Colin joined the Army when he was 18 years old and served for 18 years. All his service was spent in Northern Ireland, with much of this in Belfast.
When the Troubles ended, he decided to take redundancy rather than becoming a regular soldier of the British Army.
Hear from Colin and his daughter Laura about living with PTSD and how our treatment has helped.
“I struggled with civilian life from the start – I found the transition very difficult. I don’t think I lasted longer than two months in any job. I missed the pattern and routine of life in the Army and didn’t feel like anyone understood me. When my wife got promoted, we decided it would be better for me to be a stay at home dad, looking after our four children. But that wasn’t right for me either – I got stuck in the rut and the depression kicked in.
“I didn’t realise it at the time but what I’d seen and been through during my time in service was affecting me - I wasn’t approachable, I was angry and unknowingly I was mentally cruel to my family.
“I split up from my wife in 2014 and went back to living with my parents. I did manage to go back to work but then in January 2015 I had an accident at work. I was in plaster for three months and bed bound for much of that time. That gave me too much time to think about everything that had happened to me during my service.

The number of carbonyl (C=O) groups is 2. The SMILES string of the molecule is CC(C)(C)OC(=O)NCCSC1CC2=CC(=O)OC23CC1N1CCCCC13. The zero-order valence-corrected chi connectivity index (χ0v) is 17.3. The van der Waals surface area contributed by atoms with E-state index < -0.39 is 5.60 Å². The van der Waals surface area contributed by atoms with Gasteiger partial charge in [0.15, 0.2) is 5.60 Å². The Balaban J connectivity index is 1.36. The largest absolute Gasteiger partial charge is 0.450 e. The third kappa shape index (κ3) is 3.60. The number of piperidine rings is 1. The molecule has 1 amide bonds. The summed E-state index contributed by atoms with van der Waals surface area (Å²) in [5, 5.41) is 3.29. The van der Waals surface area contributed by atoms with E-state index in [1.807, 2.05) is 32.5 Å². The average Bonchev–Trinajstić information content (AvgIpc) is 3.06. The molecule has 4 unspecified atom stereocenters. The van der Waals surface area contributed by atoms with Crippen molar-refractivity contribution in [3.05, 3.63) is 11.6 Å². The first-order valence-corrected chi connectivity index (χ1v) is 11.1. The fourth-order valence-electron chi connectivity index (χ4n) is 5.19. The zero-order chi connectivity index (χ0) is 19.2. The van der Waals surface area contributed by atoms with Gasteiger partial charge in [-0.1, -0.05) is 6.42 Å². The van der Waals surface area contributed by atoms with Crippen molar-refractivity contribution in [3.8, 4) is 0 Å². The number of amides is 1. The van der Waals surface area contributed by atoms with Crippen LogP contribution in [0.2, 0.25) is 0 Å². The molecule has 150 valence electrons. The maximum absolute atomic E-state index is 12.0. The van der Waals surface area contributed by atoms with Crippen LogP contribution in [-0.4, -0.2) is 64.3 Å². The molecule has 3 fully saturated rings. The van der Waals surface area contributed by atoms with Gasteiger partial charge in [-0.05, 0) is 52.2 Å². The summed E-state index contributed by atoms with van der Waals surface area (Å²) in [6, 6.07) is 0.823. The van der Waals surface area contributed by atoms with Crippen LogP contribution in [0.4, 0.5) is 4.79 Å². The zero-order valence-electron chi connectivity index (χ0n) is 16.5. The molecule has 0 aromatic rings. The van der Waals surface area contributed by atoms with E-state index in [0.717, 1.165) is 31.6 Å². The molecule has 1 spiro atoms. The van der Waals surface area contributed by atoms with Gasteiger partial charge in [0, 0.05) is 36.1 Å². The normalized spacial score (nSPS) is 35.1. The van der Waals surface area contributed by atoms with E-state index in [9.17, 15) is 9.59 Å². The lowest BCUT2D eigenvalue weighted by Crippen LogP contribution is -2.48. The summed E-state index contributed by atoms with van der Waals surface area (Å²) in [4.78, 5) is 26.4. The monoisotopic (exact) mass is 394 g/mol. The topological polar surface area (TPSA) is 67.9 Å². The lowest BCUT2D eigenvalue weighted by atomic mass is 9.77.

“And then a few months later something from my past came up. From that moment on, something hit me – I just didn’t feel right. I started to have flashbacks and suffer with anxiety.
“My GP put me in contact with the local NHS services but that was a disaster, so much so that I contemplated suicide. By chance I found the Combat Stress card – it fell out of my wallet at the time I was feeling the worst but after making the call to ask for help, things started to get so much better.
“I met with the community psychiatric nurse in Belfast in January 2016 and then I did the six week residential PTSD Intensive Treatment Programme in July 2016.
“Most recently I’ve taken part in the community groups in Belfast. They’ve been a chance to learn more about how I can help myself. I’ve also been using the peer support service – sharing my experiences with others really helps me.
“At the start, I found it embarrassing to talk about my mental health problems – it felt like I couldn’t tell anyone but that’s no longer the case.
“Combat Stress has taken away what was thrown at me – I understand it more now. I still need to take it a day at a time but I’m able to face each day now.
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